Interference with Cardiac Pacemakers

J Am Coll Cardiol. 2005 Mar 15;45(6):896-900.

Clinical study of interference with cardiac pacemakers by a magnetic field at power line frequencies.

Trigano A, Blandeau O, Souques M, Gernez JP, Magne I.

Department of Cardiology, Centre Hospitalier Universitaire Nord, Marseille, France.


OBJECTIVES: This study examined the risk of interference by high magnetic flux density with permanent pacemakers. BACKGROUND: Several forms of electromagnetic energy may interfere with the functions of implanted pacemakers. No clinical study has reported specific and relevant information pertaining to magnetic fields near power lines or electrical appliances. METHODS: A total of 250 consecutive tests were performed in 245 recipients of permanent pacemakers during 12-lead electrocardiographic monitoring. A dedicated exposure system generated a 50-Hz frequency and maximum 100-microT flux density, while the electrical field was kept at values on the order of 0.10 V/m. RESULTS: A switch to the asynchronous mode was recorded in three patients with devices programmed in the unipolar sensing configuration. A sustained mode switch was followed by symptomatic pacing inhibition in one patient. No effect on devices programmed in bipolar sensing was observed, except for a single interaction with a specific capture monitoring algorithm. CONCLUSIONS: The overall incidence of interaction by a magnetic field was low in patients tested with a wide variety of conventionally programmed pacemaker models. A magnetic field pulsed at power frequency can cause a mode switch and pacing inhibition in patients with devices programmed in the unipolar sensing configuration. The risk of interference appears negligible in patients with bipolar sensing programming.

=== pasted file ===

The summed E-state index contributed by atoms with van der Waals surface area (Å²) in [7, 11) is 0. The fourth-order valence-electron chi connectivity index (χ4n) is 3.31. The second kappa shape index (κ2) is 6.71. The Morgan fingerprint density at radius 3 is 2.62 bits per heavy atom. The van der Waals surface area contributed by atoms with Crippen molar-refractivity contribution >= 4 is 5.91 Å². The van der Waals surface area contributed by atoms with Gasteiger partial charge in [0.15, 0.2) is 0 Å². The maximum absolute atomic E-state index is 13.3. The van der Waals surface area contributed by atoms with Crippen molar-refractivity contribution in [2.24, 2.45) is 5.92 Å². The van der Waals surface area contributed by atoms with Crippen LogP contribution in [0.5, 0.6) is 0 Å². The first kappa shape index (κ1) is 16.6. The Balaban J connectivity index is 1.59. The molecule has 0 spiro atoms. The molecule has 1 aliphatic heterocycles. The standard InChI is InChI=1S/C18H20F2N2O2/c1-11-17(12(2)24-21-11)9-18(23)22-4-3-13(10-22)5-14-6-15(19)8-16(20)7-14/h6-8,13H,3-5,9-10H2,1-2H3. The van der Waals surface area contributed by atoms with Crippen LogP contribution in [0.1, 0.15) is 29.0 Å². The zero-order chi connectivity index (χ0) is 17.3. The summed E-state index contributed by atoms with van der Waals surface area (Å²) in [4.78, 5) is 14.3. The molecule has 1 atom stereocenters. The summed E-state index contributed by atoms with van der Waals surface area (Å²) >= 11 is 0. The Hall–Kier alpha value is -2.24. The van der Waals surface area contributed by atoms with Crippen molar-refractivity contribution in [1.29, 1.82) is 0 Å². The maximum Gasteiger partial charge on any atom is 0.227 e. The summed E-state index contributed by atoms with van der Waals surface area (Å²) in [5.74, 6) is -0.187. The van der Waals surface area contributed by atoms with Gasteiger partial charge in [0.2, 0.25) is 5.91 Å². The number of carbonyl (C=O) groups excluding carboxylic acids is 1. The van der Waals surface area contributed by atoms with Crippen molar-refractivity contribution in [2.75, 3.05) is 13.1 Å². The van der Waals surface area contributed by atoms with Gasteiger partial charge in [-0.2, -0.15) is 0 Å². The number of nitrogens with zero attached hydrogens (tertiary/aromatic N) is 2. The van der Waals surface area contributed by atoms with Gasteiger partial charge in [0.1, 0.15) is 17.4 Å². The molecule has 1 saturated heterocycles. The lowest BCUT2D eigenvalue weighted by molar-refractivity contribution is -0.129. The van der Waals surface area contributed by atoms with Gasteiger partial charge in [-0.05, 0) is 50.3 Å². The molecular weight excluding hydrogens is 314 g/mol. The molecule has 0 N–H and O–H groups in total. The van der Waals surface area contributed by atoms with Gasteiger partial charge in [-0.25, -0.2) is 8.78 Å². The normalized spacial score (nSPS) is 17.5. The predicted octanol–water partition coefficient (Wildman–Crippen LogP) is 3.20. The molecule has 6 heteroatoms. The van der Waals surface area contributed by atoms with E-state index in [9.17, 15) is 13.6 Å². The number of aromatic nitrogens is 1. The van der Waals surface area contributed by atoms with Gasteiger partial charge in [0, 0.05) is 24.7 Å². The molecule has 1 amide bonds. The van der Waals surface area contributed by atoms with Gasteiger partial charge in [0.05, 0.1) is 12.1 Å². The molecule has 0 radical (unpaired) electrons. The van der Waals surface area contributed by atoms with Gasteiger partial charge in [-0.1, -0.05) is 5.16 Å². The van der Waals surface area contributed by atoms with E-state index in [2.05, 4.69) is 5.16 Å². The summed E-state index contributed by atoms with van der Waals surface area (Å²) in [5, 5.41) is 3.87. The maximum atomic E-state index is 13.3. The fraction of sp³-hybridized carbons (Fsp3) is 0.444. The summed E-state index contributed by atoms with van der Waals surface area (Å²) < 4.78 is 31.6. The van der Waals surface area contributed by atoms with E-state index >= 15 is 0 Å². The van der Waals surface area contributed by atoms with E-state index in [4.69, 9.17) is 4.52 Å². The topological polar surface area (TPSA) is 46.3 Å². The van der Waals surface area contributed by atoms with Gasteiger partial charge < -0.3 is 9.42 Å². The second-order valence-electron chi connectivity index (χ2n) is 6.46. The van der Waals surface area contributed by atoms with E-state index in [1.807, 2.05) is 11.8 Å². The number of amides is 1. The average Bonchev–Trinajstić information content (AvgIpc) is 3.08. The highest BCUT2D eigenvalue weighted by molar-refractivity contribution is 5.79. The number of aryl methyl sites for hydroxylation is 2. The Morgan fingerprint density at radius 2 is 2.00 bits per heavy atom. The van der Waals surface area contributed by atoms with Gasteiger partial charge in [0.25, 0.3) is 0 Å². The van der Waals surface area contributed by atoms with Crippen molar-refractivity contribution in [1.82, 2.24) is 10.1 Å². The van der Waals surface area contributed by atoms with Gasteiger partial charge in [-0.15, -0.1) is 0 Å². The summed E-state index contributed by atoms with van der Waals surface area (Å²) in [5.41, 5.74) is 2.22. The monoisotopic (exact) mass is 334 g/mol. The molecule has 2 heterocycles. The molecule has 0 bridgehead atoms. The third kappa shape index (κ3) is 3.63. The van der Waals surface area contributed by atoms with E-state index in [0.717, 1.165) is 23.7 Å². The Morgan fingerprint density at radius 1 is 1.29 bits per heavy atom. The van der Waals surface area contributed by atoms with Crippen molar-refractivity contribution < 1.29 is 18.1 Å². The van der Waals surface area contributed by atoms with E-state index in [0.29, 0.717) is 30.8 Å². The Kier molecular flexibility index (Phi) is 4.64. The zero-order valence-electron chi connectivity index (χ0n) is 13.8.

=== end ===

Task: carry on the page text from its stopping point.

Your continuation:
AACN Clin Issues. 2004 Jul-Sep;15(3):391-403.

Electromagnetic interference in cardiac rhythm management devices.

Sweesy MW, Holland JL, Smith KW.

Pacer School, Greenville, SC, USA.